The Crusades: Religious wars that had the objective of conquering the Holy Land from Islam, to combat paganism and heresy, or gain political and territorial advantage, considered a penitential exercise that brought forgiveness for all confessed sins. Ultimately, the huge distances made the mounting of crusades and the maintenance of communications insurmountably difficult. It enabled the Islamic world to use the logistical advantages of proximity to victorious effect. (Wikipedia)
Our own time: George Steiner labeled the 100 years ending approximately 1973: "The century of barbed wire". Raymond Aron called the period beginning 1914: "The century of total war."
- Again, thank you for talking with me.
- I hope everything I have to share with you is as relevant to St. Paul's School today as The Third Reich 卐 is to contemporary Federal Republic of Germany, or Dehomag is to current International Business Machines Corporation (IBM). It is important to remember the past, both to honor the sufferings of those who underwent it, and also to best be able to do better for the present and future. (Remembering sins of fathers does not eo ipso urge indictment of their sons.)
- Please interrupt me any time you have a thought or a question. I will have emailed my talking points, so I think it is more important for you [Dr. Huang] to ask me what might interest you than for me to talk on. Due to repressive childrearing which made me afraid to think what I might think, I remain subject to l'esprit de l'escalier, and I try to take account of the possibility of false memories.
- It is possible that everything in the present document applies to only one person, myself (BMcC[18-11-46-503]) 1958-64. StP teachers and administrators, and other students possibly had different needs and abilities, and other potential hopes for their living. I feel that I, too, had a right to life, and that my life -- my hopes and fears and other emotions and thoughts -- matters, at least for me (BMcC[18-11-46-503]). (From the school's perspective, the proper pedagogy of normative students should be informed by studying outliers, just as sailors could never have been sure how far they could safely venture from shore unless someone had risked sailing to the earth's edge.)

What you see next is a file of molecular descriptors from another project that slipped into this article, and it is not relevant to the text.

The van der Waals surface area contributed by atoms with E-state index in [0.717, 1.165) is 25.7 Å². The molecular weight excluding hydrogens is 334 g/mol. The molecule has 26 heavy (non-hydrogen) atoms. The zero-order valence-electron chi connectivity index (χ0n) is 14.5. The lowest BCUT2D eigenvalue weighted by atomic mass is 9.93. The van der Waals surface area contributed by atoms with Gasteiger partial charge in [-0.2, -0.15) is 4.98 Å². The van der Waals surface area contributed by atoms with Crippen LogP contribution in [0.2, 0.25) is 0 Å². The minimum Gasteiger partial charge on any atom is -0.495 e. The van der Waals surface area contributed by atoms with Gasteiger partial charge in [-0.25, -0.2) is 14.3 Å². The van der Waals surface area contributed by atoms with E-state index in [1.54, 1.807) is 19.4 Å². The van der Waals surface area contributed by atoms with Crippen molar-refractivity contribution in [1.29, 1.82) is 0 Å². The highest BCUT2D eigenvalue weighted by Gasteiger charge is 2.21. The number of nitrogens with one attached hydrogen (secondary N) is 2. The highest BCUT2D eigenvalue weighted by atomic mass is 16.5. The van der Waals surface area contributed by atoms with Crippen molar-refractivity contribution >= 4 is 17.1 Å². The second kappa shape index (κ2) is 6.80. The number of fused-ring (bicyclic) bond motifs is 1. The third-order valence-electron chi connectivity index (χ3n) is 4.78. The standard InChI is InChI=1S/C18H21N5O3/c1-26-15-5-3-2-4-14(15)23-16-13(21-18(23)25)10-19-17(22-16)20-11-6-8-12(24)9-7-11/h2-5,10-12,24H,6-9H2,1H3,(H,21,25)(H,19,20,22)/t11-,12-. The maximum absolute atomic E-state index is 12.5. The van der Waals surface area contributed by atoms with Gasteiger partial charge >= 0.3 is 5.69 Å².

Why am I contacting you, now?
"What men are willing to put up with depends on what they are able to look forward to." (Arnold Hauser)
"The customer is always right." (John Wanamaker, et al.)
- I was and still feel intimidated by the school. Ironically and entirely unrealized at the time, the secondary picture on my yearbook page (below right) now seems prophetic: It shows me digging through a box of discarded paper, with the title: "a la recherche du temps perdu".
- I recently was looking at Charles Caroll of Carollton's homes (esp.: Mount Clare) on The Internet and stumbled upon the 2001 scandal where a lacrosse player videotaped himself having sex with a girl from another private school, showed it to the team and the story was in The Baltimore Sun newspaper (01, 08 April 2001) and other venues including The Washington Post. My issues here are twofold: (1) Body-contact sports are brutalizing: how can an activity which entails the participants wearing a steel cage to protect their face (right) be salubrious? And (2) I had no erotic pleasure in my youth (le grand décès).
- I was an intelligent and also fragile and sensitive child (right). My home life was dysfunctional. My mother was an alcoholic ambulatory schizophrenic who could not drive an automobile. She "had no boundaries", i.e., was chronically highly intrusive (consequently, I would have greatly benefitted from teachers who would have respected me, honored my boundaries, and given me "space" to breathe). My father's job kept him away from home 5 days each week, so she was a prisoner Monday thru Friday each week in our split-level house on an acre of lawn in "Wakefield" off Dulaney Valley Road abutting Pine Ridge golf course. His sales territory had been Virginia; she drank Virginia Gentleman bourbon. She forbade me as a teenager to squeeze my acne pimples because she reserved squeezing my pimples for herself. Etc. My parents were also uneducated. Starting sometime in my late High School years, I suffered from chronic, debilitating Obsessive Compulsive Disorder (OCD) fears.